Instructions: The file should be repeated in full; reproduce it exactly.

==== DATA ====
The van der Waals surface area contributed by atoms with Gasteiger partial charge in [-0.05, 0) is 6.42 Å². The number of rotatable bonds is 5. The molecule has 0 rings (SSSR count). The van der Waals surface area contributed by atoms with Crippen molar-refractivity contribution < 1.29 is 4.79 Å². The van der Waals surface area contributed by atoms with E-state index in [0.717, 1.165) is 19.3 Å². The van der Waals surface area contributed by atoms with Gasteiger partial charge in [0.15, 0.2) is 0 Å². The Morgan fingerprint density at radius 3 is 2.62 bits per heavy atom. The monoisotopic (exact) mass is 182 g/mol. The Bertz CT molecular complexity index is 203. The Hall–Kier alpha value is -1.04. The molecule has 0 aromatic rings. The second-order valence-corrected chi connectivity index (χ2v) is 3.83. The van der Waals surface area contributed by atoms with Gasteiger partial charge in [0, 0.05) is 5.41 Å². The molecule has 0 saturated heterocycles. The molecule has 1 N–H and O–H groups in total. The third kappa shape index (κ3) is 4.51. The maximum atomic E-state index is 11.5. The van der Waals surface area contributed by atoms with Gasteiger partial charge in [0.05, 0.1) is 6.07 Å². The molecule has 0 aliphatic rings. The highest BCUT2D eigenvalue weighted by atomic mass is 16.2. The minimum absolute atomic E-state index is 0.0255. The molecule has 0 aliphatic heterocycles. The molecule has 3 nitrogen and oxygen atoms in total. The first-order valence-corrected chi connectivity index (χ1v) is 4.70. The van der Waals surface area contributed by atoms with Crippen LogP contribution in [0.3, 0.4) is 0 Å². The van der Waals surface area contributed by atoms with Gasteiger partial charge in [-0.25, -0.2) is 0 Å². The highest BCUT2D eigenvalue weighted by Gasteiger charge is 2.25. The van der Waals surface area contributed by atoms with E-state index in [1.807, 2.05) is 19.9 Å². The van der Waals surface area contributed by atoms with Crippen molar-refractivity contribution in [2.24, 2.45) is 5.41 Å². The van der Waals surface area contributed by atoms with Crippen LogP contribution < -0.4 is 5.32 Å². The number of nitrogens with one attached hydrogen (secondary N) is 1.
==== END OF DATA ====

The van der Waals surface area contributed by atoms with Gasteiger partial charge in [-0.05, 0) is 6.42 Å². The number of rotatable bonds is 5. The molecule has 0 rings (SSSR count). The van der Waals surface area contributed by atoms with Crippen molar-refractivity contribution < 1.29 is 4.79 Å². The van der Waals surface area contributed by atoms with E-state index in [0.717, 1.165) is 19.3 Å². The van der Waals surface area contributed by atoms with Gasteiger partial charge in [0.15, 0.2) is 0 Å². The Morgan fingerprint density at radius 3 is 2.62 bits per heavy atom. The monoisotopic (exact) mass is 182 g/mol. The Bertz CT molecular complexity index is 203. The Hall–Kier alpha value is -1.04. The molecule has 0 aromatic rings. The second-order valence-corrected chi connectivity index (χ2v) is 3.83. The van der Waals surface area contributed by atoms with Gasteiger partial charge in [0, 0.05) is 5.41 Å². The molecule has 0 saturated heterocycles. The molecule has 1 N–H and O–H groups in total. The third kappa shape index (κ3) is 4.51. The maximum atomic E-state index is 11.5. The van der Waals surface area contributed by atoms with Gasteiger partial charge in [0.05, 0.1) is 6.07 Å². The molecule has 0 aliphatic rings. The highest BCUT2D eigenvalue weighted by atomic mass is 16.2. The minimum absolute atomic E-state index is 0.0255. The molecule has 0 aliphatic heterocycles. The molecule has 3 nitrogen and oxygen atoms in total. The first-order valence-corrected chi connectivity index (χ1v) is 4.70. The van der Waals surface area contributed by atoms with Crippen LogP contribution in [0.3, 0.4) is 0 Å². The van der Waals surface area contributed by atoms with Gasteiger partial charge in [-0.25, -0.2) is 0 Å². The highest BCUT2D eigenvalue weighted by Gasteiger charge is 2.25. The van der Waals surface area contributed by atoms with E-state index in [1.807, 2.05) is 19.9 Å². The van der Waals surface area contributed by atoms with Crippen molar-refractivity contribution in [2.24, 2.45) is 5.41 Å². The van der Waals surface area contributed by atoms with Crippen LogP contribution < -0.4 is 5.32 Å². The number of nitrogens with one attached hydrogen (secondary N) is 1.